I Went on a Game Show to Furnish My House—and Won!
Eager contestants, cheeky hosts and B-list celebrities—what more could you want? How about a fabulous new car!
Chantal-de-Bruijne/ShutterstockIt was 1968, and my husband and I, along with our two small daughters, had just moved to Santa Barbara, California, from Texas. We’d sold our furniture to make the move and needed to replace everything—and quickly.
I came up with the idea of being a game show contestant. I watched every program to figure out which one had the best prizes for the least amount of mental effort. I settled on ABC’s Temptation, hosted by Art James. It was a simple game: Three players were shown three different prizes, and then each contestant had to pick a prize by pressing a button—1, 2 or 3. The players couldn’t see each other’s choices. If only one player picked a prize, that player would win it. If two players selected the same prize, they canceled each other out, and the third contestant won all three prizes.
I talked my cousin Darlene into going with me to the taping at the Palace Theater in Hollywood. When my husband got home from work, I was bubbling with anticipation.
“I’m going to be on a game show and win some prizes, maybe even a color TV!”
He grinned and said, “While you’re at it, why not win a vacation?”
At the Palace, which was packed, my hopes began to fade when I learned that potential contestants had to set up an interview months in advance. I slid down in my seat to watch the taping, determined to leave as soon as I could. They taped three shows at a time.
Between tapings, an announcer told jokes to keep the audience lively. After one segment, he must have run out of jokes because he peered into the crowd and asked, “How is everybody? Anyone have any problems?”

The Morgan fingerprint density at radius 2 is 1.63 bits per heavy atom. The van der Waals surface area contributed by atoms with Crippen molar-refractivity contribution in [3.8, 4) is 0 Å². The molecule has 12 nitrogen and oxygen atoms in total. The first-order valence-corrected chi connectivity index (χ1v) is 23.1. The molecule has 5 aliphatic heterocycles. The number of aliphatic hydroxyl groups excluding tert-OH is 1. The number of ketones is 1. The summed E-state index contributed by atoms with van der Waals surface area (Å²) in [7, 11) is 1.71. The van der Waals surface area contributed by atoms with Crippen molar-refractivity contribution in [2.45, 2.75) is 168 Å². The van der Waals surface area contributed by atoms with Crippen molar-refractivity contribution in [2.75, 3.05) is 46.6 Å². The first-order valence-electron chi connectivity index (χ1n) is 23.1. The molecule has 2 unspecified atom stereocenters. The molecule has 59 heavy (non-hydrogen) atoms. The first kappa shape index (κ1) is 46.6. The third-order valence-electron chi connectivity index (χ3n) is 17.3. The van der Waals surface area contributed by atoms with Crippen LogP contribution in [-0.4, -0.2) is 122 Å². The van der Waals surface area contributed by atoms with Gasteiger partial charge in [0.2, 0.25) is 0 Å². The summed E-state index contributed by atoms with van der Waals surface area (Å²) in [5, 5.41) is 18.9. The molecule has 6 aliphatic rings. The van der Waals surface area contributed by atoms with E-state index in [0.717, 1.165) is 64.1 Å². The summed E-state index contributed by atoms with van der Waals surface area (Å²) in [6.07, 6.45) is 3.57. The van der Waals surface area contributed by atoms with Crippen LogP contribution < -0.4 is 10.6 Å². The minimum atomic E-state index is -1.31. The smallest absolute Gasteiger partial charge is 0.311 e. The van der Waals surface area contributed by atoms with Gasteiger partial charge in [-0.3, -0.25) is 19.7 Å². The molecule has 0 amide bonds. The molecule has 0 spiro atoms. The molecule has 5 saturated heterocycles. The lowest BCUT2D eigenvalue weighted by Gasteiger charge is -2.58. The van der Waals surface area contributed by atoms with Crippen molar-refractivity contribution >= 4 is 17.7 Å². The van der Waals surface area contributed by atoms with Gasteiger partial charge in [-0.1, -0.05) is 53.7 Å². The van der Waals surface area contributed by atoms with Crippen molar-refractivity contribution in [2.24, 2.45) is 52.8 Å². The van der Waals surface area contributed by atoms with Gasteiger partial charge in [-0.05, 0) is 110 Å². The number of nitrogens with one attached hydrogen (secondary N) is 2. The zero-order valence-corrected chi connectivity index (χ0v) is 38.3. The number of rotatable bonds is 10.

Seeing my chance, I jumped up and said, “Yes, I have a problem!”
Everyone turned to stare at me. The house lights came up. In my exaggerated drawl, I said, “I came all the way from Texas to be on this show, and I’m just not seein’ how it’s gonna happen.” (This is what it’s like to win Jeopardy.)
A man with a headset who turned out to be the director waved his hand at me like Bob Barker. “Come on up here,” he said.
I hurried to reach the aisle, mashing toes and knocking knees all along the way. I heard someone mutter, “All it takes is nerve.” Taking me aside, the director said I was the kind of contestant the show wanted, and he invited me back for the next taping.
“And bring two changes of clothes in case you win,” he added.
I was plenty nervous, but I was the big winner after five rounds and was rushed to change for another taping. I won the next two tapings and had to return on the following Thursday. That day, the producers announced that the show had been canceled and there would be only two more tapings. I won both of those for a total of almost $16,000 worth of merchandise—a grand sum in 1968. My family and friends were some mighty proud Texans.
We furnished our new house with my winnings, which did include a color TV. My husband asked for a vacation, so I won two—a weekend at a dude ranch near San Diego and a week in Las Vegas at the Sahara hotel. I got to meet one of my favorite singers, Connie Francis, backstage after her Vegas show.
We paid taxes on the retail value of my winnings by selling duplicate prizes and items we couldn’t use, such as a knitting machine and two motorcycles.